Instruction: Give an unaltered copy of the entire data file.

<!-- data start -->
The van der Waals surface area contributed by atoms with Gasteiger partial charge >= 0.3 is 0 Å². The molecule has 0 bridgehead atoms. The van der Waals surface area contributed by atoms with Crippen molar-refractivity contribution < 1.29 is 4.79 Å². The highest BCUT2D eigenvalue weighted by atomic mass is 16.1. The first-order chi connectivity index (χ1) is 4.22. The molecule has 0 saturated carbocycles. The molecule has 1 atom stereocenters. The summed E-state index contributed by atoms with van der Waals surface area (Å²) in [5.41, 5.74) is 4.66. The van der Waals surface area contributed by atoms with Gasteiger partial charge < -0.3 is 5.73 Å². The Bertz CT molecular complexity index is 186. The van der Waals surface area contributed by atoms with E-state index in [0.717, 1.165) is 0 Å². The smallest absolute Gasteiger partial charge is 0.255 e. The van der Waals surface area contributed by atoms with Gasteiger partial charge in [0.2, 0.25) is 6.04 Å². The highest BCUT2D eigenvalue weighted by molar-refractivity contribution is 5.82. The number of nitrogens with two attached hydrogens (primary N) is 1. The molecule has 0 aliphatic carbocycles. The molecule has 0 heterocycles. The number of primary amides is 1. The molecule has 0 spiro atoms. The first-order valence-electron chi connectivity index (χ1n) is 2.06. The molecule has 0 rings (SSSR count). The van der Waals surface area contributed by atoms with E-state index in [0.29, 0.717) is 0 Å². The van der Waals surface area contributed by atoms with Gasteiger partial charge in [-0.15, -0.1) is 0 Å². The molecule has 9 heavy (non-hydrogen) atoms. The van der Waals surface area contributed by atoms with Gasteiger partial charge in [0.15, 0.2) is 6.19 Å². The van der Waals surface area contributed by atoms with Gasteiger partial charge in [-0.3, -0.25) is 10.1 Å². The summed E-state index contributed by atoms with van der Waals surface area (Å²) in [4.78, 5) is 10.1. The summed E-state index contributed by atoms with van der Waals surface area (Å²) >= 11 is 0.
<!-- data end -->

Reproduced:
The van der Waals surface area contributed by atoms with Gasteiger partial charge >= 0.3 is 0 Å². The molecule has 0 bridgehead atoms. The van der Waals surface area contributed by atoms with Crippen molar-refractivity contribution < 1.29 is 4.79 Å². The highest BCUT2D eigenvalue weighted by atomic mass is 16.1. The first-order chi connectivity index (χ1) is 4.22. The molecule has 0 saturated carbocycles. The molecule has 1 atom stereocenters. The summed E-state index contributed by atoms with van der Waals surface area (Å²) in [5.41, 5.74) is 4.66. The van der Waals surface area contributed by atoms with Gasteiger partial charge < -0.3 is 5.73 Å². The Bertz CT molecular complexity index is 186. The van der Waals surface area contributed by atoms with E-state index in [0.717, 1.165) is 0 Å². The smallest absolute Gasteiger partial charge is 0.255 e. The van der Waals surface area contributed by atoms with Gasteiger partial charge in [0.2, 0.25) is 6.04 Å². The highest BCUT2D eigenvalue weighted by molar-refractivity contribution is 5.82. The number of nitrogens with two attached hydrogens (primary N) is 1. The molecule has 0 aliphatic carbocycles. The molecule has 0 heterocycles. The number of primary amides is 1. The molecule has 0 spiro atoms. The first-order valence-electron chi connectivity index (χ1n) is 2.06. The molecule has 0 rings (SSSR count). The van der Waals surface area contributed by atoms with E-state index in [0.29, 0.717) is 0 Å². The van der Waals surface area contributed by atoms with Gasteiger partial charge in [-0.15, -0.1) is 0 Å². The molecule has 9 heavy (non-hydrogen) atoms. The van der Waals surface area contributed by atoms with Gasteiger partial charge in [0.15, 0.2) is 6.19 Å². The van der Waals surface area contributed by atoms with Gasteiger partial charge in [-0.3, -0.25) is 10.1 Å². The summed E-state index contributed by atoms with van der Waals surface area (Å²) in [4.78, 5) is 10.1. The summed E-state index contributed by atoms with van der Waals surface area (Å²) >= 11 is 0.